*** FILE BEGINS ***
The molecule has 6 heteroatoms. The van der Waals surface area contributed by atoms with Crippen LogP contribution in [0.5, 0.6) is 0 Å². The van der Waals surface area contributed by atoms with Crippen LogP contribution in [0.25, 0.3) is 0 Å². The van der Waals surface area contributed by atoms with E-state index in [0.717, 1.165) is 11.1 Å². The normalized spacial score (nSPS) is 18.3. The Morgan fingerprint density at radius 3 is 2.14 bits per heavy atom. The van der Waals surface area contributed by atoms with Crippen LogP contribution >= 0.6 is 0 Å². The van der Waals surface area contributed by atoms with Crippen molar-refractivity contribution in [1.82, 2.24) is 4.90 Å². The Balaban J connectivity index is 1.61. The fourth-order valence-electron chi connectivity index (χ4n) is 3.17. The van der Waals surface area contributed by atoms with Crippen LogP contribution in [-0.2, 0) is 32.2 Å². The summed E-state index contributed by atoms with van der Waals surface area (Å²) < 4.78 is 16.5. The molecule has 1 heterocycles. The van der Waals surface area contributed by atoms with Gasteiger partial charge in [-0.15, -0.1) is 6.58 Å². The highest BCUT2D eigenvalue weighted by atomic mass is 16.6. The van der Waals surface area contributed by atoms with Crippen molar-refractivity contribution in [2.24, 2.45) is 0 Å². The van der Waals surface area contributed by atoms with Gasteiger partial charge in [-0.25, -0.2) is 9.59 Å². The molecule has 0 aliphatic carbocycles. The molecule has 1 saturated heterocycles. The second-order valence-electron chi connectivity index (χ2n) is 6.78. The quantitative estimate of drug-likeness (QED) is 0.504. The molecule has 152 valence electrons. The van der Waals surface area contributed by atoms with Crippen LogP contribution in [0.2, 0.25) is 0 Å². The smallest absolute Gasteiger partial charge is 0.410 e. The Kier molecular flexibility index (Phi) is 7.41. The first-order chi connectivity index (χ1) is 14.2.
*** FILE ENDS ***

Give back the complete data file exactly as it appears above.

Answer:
The molecule has 6 heteroatoms. The van der Waals surface area contributed by atoms with Crippen LogP contribution in [0.5, 0.6) is 0 Å². The van der Waals surface area contributed by atoms with Crippen LogP contribution in [0.25, 0.3) is 0 Å². The van der Waals surface area contributed by atoms with E-state index in [0.717, 1.165) is 11.1 Å². The normalized spacial score (nSPS) is 18.3. The Morgan fingerprint density at radius 3 is 2.14 bits per heavy atom. The van der Waals surface area contributed by atoms with Crippen LogP contribution >= 0.6 is 0 Å². The van der Waals surface area contributed by atoms with Crippen molar-refractivity contribution in [1.82, 2.24) is 4.90 Å². The Balaban J connectivity index is 1.61. The fourth-order valence-electron chi connectivity index (χ4n) is 3.17. The van der Waals surface area contributed by atoms with Crippen LogP contribution in [-0.2, 0) is 32.2 Å². The summed E-state index contributed by atoms with van der Waals surface area (Å²) < 4.78 is 16.5. The molecule has 1 heterocycles. The van der Waals surface area contributed by atoms with Gasteiger partial charge in [-0.15, -0.1) is 6.58 Å². The highest BCUT2D eigenvalue weighted by atomic mass is 16.6. The van der Waals surface area contributed by atoms with Crippen molar-refractivity contribution in [2.24, 2.45) is 0 Å². The van der Waals surface area contributed by atoms with Gasteiger partial charge in [-0.25, -0.2) is 9.59 Å². The molecule has 0 aliphatic carbocycles. The molecule has 1 saturated heterocycles. The second-order valence-electron chi connectivity index (χ2n) is 6.78. The quantitative estimate of drug-likeness (QED) is 0.504. The molecule has 152 valence electrons. The van der Waals surface area contributed by atoms with Crippen LogP contribution in [0.2, 0.25) is 0 Å². The smallest absolute Gasteiger partial charge is 0.410 e. The Kier molecular flexibility index (Phi) is 7.41. The first-order chi connectivity index (χ1) is 14.2.